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Author Topic: Cost for Vacuum Kiln drying and milling  (Read 11383 times)

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Offline D Hagens

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Re: Cost for Vacuum Kiln drying and milling
« Reply #20 on: May 01, 2011, 01:56:59 AM »

 timerover51 thanks for starting this thread as it's very interesting to hear that this can still be done with all the environmental issues and drama that goes on.
 It would be great if you could post the rules and regs that you have to go through so we could understand better as in the issues that you're up against.
 LOGDOG  thanks for the detail and input of your experience with sinker logs. It's very cool to hear from a guy that's put the time in to it and learn and can share :) It sounds like you really put the effort in to things and learned from it and it's good to hear that there's some stand up guys out there that stick to their word when it comes to commitment :) The pics really help with your written words :)
 timerover51 it's time for some pics :) :)

Offline timerover51

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Re: Cost for Vacuum Kiln drying and milling
« Reply #21 on: May 01, 2011, 05:06:12 AM »
i was just bringing my veiw from the few sinker logs(17214b.f)i've sawed but hey what do i know?apperantly not much.

I suspect that everyone is going to have a different experience with sinker logs, based on where they are at.  LOGDOG is used to those that have been recovered from the southern bayous, where they are covered with mud and silt, with a fair amount of current, while Red Oaks Lumber has probably been milling those that have been in coldwater lakes, with little or no current.  The gentleman that I spoke with in Maine, who is recovering yellow birch logs from cold water lakes in Maine reports experience similar to Red Oak Lumber, with no major problems with mud, dirt, or garbage in the logs.  His main problem is that he is limited to recovering 125,000 board feet maximum per year, his recovery is 95% yellow birch, and he has customers wanting oak, not  birch.  He is getting about $6 a board foot and does all of the milling and drying himself.  Cash flow is very good.  The companies that I have been talking to that have been recovering logs from rivers are reporting similar problems to what LOGDOG has mentioned, mainly mud and silt coating the log and having worked into the wood.  I will know more once we start lifting logs.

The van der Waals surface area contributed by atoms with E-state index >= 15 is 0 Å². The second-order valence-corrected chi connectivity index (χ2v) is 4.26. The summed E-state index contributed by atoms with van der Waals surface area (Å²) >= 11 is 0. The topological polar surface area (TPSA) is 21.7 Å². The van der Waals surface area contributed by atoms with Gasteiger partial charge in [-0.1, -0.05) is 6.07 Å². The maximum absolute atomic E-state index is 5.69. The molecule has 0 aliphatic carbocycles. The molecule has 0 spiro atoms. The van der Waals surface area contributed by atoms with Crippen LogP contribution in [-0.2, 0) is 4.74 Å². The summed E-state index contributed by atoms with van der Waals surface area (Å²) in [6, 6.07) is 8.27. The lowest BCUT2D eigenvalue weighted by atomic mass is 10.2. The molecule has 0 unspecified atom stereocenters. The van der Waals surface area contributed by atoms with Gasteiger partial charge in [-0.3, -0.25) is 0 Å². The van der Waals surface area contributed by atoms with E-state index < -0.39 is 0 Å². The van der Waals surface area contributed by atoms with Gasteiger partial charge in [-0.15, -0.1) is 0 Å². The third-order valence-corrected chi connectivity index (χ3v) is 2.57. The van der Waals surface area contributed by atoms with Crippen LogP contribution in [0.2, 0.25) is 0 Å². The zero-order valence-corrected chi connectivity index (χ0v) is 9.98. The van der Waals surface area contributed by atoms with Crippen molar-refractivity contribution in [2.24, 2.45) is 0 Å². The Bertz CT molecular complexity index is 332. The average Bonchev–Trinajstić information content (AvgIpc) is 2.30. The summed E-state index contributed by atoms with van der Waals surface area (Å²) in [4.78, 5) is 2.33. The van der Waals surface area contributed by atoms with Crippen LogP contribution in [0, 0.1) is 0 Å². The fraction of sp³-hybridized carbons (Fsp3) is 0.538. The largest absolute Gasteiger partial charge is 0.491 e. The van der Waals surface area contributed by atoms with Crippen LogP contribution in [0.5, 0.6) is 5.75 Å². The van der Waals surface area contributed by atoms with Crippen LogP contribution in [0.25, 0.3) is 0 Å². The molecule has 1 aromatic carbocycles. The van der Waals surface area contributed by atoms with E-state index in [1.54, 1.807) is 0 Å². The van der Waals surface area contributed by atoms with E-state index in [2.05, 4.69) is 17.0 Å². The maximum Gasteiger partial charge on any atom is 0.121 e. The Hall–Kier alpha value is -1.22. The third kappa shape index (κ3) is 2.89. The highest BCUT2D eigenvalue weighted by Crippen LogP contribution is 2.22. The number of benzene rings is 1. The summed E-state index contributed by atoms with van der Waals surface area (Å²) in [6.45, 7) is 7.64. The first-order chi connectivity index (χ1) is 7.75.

Again, I will be recovering logs for another company, who will do the processing and marketing, and who has the permits for recovery.  What I am looking for on the forum is some idea as to what the processing costs are going to be, so as to subtract that from the average price per board foot that they are currently getting.  Note, I have executed a Non-Disclosure Agreement with the company, so please do not ask me for information as to what they are getting per board foot.  To that processing cost, I have to add my daily cost for the ship I will be using for the recovery operation, and also factor in Wisconsin taking 30% off of the top for its share under the Abandoned Property Act.  I do not begrudge Wisconsin that as every penny, by law, has to go into the state educational fund. 

When we start recovery, i will see about posting pictures to the forum, once I figure out how to do that as well.  As for additional rules that I have to operate under, as I will be operating a commercial vessel, I have all of the Coast Guard regulations to comply with, which are contained in three volumes. Unfortunately, all the regulations that I have to comply with are scattered among the three volumes, so it is a matter of painstaking going through them, seeing what applies, and also spending a lot of time talking to the Coast Guard Marine Safety people.

As I said, I still need to figure out how to post pictures here, but if you go to the following website, you will see the ship that I am looking to purchase.  Note, I am planning to use the ship for a lot more than log recovery, so I am not putting all of my chestnuts in one fire.  I figure if the log recovery operation is successful, great, but it will give me a chance to work up the ship and crew for operations in 2012, while covering expenses.

Offline LOGDOG

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Re: Cost for Vacuum Kiln drying and milling
« Reply #22 on: May 01, 2011, 09:04:42 AM »

That's a nice looking ship. Can't believe they're only asking what they are for it. If everything is in good working order that seems like a smoking good deal for a man who's in the market for a boat of that size. That's very interesting that WI takes 30% off the topic for the education fund. I think your statement about "everyone is going to have a different experience with sinker logs based on where they're at" is a fair statement. I think that would be an accurate summation of milling logs in general. It's one big variable depending on size, species, and what that log has been through in it's life.

Have you seen this video clip by chance with Mike Rowe?

You may want to track these fellas down and ask about drying costs etc.

thanks for the compliment D Hagens. Glad you enjoy the pictures.  :)

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